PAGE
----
Date(s) — Sat, 30th Mar 2019
11:00 AM till 4:30 PM
Alexander Technique Centre
The morning session is also open to friends, family and pupils who are interested in learning more about hypermobility (please contact Julie Barber [07986 837074] if interested).
In the morning we will refresh and update our understanding and recognition of hypermobility and briefly explain terms such as hEDS, HSD and PoTS. The afternoon session will explore practical ways to enable hypermobile pupils ‘to knit together’, reduce pain and discover their inner spring.
Julie Barber has been researching and leading workshops on Hypermobility since her daughter was diagnosed with Hypermobility Syndrome in 2011. Carolyn Nicholls (Director of Brighton Alexander Technique College) is hypermobile herself, has both taught and trained hypermobile students and is particularly interested in exploring how AT can help with chronic pain.
Julie: ‘Many of your pupils may be hypermobile and the condition can affect much more than simply their joints. We’ll look at what causes hypermobility, how to recognise it , how it may change proprioception, lead to frequent soft tissue injuries and digestive problems, and how someone can be both ‘too tight’ and yet ‘too loose’ at the same time.’
Carolyn: ‘‘Adapt the lesson to the person, not the person to the lesson’. Working with chronic pain is a skill Carolyn has explored and developed over many years and is keen to share. Many students with hypermobility have chronic pain and this can lead to a significant reduction in accurate sensory awareness. Working quietly and embracing a non end-gaining attitude allows us to adapt our work to the individual student in a way that enables improved use and greater awareness.’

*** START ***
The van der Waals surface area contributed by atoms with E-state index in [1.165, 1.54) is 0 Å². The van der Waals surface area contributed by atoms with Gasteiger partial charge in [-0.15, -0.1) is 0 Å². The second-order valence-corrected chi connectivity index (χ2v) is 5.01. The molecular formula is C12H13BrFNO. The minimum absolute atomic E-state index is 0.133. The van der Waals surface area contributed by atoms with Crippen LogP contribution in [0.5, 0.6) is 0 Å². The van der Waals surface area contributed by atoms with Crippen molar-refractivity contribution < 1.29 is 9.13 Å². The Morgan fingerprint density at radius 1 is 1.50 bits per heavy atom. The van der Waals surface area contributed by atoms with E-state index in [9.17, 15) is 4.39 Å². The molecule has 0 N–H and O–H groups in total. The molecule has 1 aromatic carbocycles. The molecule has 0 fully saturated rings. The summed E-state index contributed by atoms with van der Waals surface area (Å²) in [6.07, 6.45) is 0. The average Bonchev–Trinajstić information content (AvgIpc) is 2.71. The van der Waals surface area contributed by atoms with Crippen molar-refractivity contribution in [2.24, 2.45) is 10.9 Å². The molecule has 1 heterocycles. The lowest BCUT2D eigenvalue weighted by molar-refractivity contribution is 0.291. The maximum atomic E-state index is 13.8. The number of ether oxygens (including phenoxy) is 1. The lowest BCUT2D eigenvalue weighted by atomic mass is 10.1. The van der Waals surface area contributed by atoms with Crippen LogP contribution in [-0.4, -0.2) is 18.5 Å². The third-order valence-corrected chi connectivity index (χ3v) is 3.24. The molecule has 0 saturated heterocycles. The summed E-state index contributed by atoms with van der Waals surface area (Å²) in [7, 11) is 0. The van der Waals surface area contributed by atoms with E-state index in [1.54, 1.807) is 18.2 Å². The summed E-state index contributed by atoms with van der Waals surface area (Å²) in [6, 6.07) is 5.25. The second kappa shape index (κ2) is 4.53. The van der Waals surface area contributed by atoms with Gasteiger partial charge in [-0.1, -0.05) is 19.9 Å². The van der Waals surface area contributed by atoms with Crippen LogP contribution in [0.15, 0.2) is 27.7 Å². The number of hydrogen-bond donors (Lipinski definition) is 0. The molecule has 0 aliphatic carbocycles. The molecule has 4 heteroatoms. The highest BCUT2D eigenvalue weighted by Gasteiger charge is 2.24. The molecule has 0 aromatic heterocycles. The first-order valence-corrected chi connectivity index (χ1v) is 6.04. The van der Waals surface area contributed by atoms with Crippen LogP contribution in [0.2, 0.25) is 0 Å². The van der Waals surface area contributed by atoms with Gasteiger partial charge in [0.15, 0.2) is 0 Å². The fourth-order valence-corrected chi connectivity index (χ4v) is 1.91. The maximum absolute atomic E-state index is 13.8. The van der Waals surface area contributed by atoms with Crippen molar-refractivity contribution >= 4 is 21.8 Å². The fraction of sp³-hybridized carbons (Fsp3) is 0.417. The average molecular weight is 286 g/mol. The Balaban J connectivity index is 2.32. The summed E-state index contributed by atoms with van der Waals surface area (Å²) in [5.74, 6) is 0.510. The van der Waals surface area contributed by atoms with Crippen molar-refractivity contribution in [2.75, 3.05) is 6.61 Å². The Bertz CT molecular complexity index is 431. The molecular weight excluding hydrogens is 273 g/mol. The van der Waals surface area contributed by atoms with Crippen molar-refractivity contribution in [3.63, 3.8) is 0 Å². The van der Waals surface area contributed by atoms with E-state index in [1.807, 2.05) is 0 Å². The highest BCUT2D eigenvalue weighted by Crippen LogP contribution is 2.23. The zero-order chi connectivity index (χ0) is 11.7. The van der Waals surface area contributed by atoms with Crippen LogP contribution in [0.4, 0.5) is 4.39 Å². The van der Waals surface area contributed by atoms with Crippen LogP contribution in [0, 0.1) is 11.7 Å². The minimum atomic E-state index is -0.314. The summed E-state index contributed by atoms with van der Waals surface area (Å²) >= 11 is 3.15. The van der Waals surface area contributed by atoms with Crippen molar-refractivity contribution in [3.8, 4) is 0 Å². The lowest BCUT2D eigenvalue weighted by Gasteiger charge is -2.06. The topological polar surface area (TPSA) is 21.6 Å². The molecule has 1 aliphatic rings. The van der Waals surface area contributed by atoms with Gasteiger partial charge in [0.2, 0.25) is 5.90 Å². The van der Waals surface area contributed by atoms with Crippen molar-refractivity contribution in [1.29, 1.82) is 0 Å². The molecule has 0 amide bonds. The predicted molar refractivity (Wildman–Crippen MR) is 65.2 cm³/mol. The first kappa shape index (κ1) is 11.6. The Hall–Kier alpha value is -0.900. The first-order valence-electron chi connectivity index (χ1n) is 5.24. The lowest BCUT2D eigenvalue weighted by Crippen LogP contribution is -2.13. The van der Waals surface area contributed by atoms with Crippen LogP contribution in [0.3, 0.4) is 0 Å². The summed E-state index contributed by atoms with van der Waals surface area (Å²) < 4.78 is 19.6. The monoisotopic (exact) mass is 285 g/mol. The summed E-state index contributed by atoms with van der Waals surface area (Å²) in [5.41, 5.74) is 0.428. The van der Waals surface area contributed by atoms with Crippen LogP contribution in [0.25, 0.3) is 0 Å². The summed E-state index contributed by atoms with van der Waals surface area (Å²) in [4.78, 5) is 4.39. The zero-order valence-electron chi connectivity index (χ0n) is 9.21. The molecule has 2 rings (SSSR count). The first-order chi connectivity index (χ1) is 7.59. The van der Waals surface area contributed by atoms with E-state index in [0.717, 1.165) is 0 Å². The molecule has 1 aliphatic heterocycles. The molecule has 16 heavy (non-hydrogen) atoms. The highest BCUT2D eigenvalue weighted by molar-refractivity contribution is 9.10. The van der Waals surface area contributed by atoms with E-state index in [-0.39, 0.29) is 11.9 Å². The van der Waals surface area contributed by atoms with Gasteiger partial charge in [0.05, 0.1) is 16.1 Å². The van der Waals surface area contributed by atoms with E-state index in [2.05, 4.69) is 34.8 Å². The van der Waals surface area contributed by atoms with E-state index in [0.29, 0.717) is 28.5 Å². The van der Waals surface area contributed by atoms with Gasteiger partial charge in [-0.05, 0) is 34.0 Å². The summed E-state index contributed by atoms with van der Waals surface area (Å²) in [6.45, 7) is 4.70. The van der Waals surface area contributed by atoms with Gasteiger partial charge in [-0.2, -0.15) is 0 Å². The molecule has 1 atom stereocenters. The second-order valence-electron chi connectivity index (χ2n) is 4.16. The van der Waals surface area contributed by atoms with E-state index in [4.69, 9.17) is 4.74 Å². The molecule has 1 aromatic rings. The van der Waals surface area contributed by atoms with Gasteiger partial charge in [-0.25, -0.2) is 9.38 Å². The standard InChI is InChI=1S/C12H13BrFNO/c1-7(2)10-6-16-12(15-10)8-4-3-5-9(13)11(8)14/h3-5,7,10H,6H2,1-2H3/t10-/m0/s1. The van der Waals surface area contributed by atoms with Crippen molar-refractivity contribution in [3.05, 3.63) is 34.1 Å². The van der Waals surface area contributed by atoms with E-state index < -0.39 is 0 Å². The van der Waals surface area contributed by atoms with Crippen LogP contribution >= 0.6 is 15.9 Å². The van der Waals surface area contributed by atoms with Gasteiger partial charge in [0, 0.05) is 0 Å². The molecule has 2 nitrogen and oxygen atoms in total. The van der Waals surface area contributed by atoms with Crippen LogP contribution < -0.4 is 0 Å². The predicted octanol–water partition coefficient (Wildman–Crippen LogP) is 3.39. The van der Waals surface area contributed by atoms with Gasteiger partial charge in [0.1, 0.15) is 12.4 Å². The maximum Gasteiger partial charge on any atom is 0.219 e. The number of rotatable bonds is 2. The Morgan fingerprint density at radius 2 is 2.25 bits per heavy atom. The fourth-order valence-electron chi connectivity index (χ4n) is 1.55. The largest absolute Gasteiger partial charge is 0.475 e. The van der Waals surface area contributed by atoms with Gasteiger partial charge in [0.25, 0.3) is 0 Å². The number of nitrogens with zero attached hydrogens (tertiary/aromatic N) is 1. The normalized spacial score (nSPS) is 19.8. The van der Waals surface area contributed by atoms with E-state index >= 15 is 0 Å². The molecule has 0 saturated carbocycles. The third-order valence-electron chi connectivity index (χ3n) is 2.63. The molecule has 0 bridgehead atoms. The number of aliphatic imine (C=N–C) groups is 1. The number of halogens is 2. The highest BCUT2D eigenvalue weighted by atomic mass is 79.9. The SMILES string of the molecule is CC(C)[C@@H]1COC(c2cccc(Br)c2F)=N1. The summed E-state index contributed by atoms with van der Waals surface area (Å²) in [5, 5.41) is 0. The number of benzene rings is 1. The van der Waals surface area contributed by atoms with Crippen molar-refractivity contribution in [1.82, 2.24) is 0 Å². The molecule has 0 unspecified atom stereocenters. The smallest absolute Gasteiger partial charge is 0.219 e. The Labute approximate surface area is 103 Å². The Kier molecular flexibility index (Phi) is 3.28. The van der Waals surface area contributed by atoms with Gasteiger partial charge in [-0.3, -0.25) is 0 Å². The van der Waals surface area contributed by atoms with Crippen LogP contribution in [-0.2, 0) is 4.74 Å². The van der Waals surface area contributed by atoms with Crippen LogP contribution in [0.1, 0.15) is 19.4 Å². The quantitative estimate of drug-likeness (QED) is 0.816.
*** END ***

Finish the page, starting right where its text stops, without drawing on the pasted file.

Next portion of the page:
Time: 11.00 – 4.30pm
Venue: Constructive Teaching Centre
Cost: £90 for full day (£45 for third year students).
To book contact us
JULIE BARBER qualified with Walter and Dilys Carrington in 1993. She has taught both at CTC and at LCATT, and now teaches privately in North London. Since her daughter was diagnosed with HSD in 2011, Julie has been researching, attending and giving workshops on Hypermobility and HSD for AT teachers. She published Hypermobility Syndrome in STATNews January 2012 and Too Loose yet too Tight, working with Hypermobility in The Congress Papers 2015. She is a professional member of the Hypermobility Syndromes Association (HMSA), EDS-UK and the South East Hypermobility Group at University College London.
CAROLYN NICHOLLS trained with Walter and Dilys Carrington, graduating in 1982. She runs the Brighton Alexander Technique College and holds an MA in Alexander Technique Teacher Training and another in Creative Writing! She is the AT consultant to the Low Back Pain Trials run by The Southampton University medical research team headed by Professor Paul Little.
Carolyn is hypermobile herself and has both taught and trained hypermobile students over a number of years.